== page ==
It’s funny, Jack still seemed like the same old Jack. Not bothered by too much, even dying. I remember his body seemed gone, but his eyes were like two, firm telephoto lenses, un-corrupted, still staring out, taking it all in. His eyes also said to me, he didn’t want to leave the world, especially for his children. That was the most detectable sadness. I’m sure he left unfinished works, but that’s what pained him most. The silver-lining, I suppose, is that The Bird Girl became an angel to his girls and, my guess, set them up for life, financially, helping them through college and much more. Just a hopeful assumption, really. I only know of Susan and the girls from a distance, as they all relocated to Asheville, but I hear that everyone is doing well.
The memory of Jack evokes a big sigh from me as I sit here, for all of the obvious. But as a storyteller in Bonaventure? Jack sort of gave me a forever job. Crazy, right? Through his accomplishment, his passion, and his love for the world, he gave lots of people larger leases on life, and I will always owe him this personal debt. Bonaventure Cemetery was known before him, but how famous would it be now without his celebrated photo? The book it belonged to was decent, but the photo was what sold it all the way around, and everyone kind of knows that. It made Bonaventure famous in the way Jim Morrison made Pere Lachaise Cemetery in Paris famous. (I mean only so many people know who Jean Paul Sartre was, right?) So famous in fact, the old guard of our town took the statue of “Little Wendy” (aka: The Bird Girl) completely out of the cemetery! Which I still consider an art heist, by the way. #BringTheBirdGirlBack
They often say artist lives, or our lives, come full circle. Perhaps nothing says that more than Jack Leigh being buried in his family plot in Bonaventure and rather close to the front entrance itself, VIP style. By the appearance of his headstone sitting just below his father’s Beverly’s, to show the close relationship they had, I will assume that Jack was cremated. While visiting recently, I noticed that his grandmother on his mother’s side was, by maiden name, a Rehm. It’s not a name one comes across much, and I should know that, as it’s my mother’s maiden name. Wouldn’t it be something to think Jack and I were actually related? Hah! Nothing would make me happier, and I think it’s making Jack laugh right now. Maybe that’s why it took me years to actually tell his story on one of my tours. I’d never mourned Jack in the open, but one evening on my After-Hours tour, some 30 people saw me full-on lose it for a couple of minutes, and I braved through the words. I had to let go of it. I find that, curiously, I’ve mourned the loss of a member of our Savannah family, my surrogates, more than once on a tour. Just goes with the territory.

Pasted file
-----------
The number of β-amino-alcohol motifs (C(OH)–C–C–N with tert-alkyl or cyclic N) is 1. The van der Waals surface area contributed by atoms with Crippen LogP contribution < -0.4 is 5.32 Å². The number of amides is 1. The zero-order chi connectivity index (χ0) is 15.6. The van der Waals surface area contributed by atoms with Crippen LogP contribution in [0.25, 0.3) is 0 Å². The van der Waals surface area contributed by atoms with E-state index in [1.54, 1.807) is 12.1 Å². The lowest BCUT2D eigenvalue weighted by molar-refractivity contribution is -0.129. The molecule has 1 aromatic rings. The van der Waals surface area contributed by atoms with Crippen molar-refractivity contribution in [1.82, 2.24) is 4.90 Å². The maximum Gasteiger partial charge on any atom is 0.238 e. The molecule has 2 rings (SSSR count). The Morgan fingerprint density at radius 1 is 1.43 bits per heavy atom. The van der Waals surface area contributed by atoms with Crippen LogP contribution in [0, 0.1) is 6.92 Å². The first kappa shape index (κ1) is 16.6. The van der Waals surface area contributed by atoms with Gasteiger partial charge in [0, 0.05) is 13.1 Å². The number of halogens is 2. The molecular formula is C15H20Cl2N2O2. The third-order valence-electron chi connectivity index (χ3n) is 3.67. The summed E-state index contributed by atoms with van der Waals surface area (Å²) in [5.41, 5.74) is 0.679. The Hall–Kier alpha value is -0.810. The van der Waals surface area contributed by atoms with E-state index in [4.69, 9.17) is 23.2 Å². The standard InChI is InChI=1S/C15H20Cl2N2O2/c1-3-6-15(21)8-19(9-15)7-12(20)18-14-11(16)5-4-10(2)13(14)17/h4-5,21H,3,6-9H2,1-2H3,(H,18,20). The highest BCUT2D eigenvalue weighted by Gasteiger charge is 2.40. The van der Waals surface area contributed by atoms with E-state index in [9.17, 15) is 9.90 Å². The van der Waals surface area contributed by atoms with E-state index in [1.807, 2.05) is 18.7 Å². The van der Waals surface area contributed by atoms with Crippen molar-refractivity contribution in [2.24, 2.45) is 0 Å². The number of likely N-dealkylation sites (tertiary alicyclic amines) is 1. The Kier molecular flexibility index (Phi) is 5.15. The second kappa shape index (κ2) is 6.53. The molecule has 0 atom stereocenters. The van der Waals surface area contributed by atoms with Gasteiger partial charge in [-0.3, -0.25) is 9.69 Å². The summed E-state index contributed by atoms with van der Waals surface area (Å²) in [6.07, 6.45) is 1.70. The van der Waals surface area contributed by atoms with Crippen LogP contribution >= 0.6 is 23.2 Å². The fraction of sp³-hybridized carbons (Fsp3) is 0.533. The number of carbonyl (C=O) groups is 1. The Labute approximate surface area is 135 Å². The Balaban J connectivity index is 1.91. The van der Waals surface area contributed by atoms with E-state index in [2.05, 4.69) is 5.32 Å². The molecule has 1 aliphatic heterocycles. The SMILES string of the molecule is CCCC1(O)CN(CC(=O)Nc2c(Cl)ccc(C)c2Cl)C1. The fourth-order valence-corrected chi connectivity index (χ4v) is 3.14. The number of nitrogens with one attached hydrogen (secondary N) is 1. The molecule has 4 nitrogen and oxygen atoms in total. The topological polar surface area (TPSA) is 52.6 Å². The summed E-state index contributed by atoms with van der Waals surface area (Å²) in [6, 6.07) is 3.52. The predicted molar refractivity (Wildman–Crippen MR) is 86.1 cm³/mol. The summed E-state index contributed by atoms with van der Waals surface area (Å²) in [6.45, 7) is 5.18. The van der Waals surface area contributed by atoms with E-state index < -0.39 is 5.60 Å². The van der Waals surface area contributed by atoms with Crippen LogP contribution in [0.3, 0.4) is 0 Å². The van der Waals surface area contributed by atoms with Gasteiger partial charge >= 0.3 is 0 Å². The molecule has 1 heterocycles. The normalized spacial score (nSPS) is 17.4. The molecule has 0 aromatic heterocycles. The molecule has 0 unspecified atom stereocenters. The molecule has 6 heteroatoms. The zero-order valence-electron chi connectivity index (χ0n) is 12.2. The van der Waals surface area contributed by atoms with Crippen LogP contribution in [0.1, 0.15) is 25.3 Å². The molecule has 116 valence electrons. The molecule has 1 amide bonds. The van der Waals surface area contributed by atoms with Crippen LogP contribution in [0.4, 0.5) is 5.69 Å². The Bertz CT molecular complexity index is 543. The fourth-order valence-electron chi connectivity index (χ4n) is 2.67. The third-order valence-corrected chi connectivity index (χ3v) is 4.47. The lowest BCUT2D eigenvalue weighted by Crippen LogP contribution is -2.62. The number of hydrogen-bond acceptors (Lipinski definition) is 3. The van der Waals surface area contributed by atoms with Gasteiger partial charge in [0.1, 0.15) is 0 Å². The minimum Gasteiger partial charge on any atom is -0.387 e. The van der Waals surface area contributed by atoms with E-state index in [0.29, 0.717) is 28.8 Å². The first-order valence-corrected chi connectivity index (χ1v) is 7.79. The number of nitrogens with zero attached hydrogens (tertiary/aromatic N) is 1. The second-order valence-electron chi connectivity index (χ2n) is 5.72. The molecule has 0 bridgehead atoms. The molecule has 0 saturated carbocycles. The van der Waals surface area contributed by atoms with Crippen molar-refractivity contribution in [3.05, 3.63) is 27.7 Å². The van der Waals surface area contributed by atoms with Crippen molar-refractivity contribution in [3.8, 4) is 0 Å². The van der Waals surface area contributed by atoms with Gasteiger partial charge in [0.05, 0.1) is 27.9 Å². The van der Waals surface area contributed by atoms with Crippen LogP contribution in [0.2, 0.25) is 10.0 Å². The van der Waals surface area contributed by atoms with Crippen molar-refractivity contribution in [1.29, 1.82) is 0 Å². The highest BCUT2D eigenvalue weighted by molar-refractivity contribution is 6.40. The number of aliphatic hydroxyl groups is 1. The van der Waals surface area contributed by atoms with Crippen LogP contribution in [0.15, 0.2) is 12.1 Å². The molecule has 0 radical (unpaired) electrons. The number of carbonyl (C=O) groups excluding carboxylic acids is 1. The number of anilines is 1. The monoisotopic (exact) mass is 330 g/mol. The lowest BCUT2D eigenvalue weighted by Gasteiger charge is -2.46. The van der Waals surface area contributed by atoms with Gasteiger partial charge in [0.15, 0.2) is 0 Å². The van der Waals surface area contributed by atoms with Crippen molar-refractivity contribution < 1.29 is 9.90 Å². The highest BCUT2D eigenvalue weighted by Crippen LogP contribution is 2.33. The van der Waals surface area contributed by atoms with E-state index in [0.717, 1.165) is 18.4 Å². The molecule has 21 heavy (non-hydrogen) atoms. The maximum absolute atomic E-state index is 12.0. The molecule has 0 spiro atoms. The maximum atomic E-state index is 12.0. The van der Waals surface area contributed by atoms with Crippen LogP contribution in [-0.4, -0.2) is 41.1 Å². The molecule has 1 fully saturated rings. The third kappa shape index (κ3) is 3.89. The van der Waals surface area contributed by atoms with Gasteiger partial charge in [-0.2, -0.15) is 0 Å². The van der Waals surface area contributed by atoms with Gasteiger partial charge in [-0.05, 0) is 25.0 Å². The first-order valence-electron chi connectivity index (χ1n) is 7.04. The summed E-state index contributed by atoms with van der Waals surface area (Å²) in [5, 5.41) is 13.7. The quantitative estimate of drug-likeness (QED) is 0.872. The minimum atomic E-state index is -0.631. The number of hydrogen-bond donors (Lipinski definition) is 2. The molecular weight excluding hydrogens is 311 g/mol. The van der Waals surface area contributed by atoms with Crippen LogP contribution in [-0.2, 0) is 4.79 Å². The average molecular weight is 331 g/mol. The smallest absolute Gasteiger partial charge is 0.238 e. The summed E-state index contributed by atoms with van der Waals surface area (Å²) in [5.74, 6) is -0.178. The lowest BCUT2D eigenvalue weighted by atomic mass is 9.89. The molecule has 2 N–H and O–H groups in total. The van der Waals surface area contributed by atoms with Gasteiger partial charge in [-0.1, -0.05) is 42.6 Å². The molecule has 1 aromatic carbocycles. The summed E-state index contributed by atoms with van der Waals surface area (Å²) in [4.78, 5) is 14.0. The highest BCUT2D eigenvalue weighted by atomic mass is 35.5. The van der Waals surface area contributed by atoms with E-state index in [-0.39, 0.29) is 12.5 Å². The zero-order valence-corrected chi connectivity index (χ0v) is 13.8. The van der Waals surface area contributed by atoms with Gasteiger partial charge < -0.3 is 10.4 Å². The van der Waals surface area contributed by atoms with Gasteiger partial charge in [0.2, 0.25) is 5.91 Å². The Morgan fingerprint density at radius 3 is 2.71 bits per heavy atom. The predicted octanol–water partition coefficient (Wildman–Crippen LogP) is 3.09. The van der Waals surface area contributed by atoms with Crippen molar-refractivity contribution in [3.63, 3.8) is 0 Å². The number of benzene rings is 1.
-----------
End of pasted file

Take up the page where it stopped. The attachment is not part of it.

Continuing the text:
Jack would appreciate us thinking of him and me bringing him back to life a little here today. I’ll tell you something that I don’t always share with folks. The magic of Savannah is that even if you don’t know the local characters in depth, or you didn’t grow up with them, or you never sat at their dinner tables or shared a beer? It doesn’t matter. When you live in The House of 24 Squares for a stint? Yes, even those travel writers here for the weekend. You’re all sort of family. And it’s like time, itself, in this house is made ten- fold. So, even as a newbie like I once was, what you do come to know of them makes you love them like they were your dearest kin. And when they pass on, it tugs at you just the same, as if you had done all of those other regular life things and much more with them. Generally, I’ve found they don’t mind you taking some extra claim to the fact.
It’s why, for someone like me, visiting Bonaventure is kind of like getting a free moment inside of Heaven. You get to visit old friends for a minute. Sure, you have to go after a bit, but it’s like having a pass to the place you can use time and time again. Go visit Jack when you can. Odds are he won’t say much, but he’ll know you’re there, and he’ll be happy you came.